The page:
Do Not Brush Your Teeth For At Least 30Minutes After Drinking Juice

You should not brush your teeth for almost 30 minutes from the time you finish drinking the lemon juice or any acidic beverage. Brushing and using pastes with incorporated abrasive substances can further make the softened enamel thinner, so rinse with water, wait, and then use a soft brush and brush gently.

Use Fluoride Toothpaste And Soft Toothbrushes

Since fluoride toughens your enamel, use a soft toothbrush and fluoridated toothpaste and never brush your teeth aggressively since acid softens the enamel and makes it more easily eroded during brushing.

Brush Before Drinking

You can also brush your teeth before you drink your lemon water so long as you are ready to wait a little while to allow the pellicle to create a barrier on the enamel against acids that is a common feature with a healthy mouth.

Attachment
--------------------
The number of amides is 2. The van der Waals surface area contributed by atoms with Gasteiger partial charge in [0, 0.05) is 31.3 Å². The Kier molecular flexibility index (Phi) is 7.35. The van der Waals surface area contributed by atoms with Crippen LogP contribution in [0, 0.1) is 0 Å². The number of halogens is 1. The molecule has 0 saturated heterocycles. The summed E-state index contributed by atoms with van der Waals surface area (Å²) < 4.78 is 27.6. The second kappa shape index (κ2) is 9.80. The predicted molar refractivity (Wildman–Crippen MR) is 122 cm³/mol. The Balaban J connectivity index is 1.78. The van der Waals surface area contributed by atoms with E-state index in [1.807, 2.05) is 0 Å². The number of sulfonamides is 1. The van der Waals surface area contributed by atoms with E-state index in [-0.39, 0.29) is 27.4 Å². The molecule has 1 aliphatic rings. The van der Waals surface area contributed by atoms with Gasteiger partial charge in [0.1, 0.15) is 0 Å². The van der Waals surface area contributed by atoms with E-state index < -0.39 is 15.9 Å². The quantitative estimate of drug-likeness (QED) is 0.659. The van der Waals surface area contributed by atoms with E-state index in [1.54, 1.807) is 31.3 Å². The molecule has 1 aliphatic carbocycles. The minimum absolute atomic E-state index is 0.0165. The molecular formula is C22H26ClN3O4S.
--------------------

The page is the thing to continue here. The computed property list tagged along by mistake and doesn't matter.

Cut Out Sugar

Some bottled lemon juices often have no sufficient nutritional value and are mostly loaded with artificial sweeteners and additives that your teeth may not only suffer from the acidity but also the sugar.

Get more calcium and vitamins to protect your teeth

Vitamin D is double necessary to your dental health because it does not only boost mineral density but also ensures the health of your teeth by carrying, absorbing, and depositing calcium in the bones that support your teeth. Some fortified cereals and dairy products are good sources of vitamin D, but you can also get it naturally from the sun.


Your body needs nutrients and vitamins found in some acidic foods and drinks. When deciding on your diet, don’t rule out foods that are good for you but instead consider your dental health.

Eat a well-balanced diet and follow the points above on how you can enjoy your lemon juice while at the same time preserving your enamel because it never grows back when lost.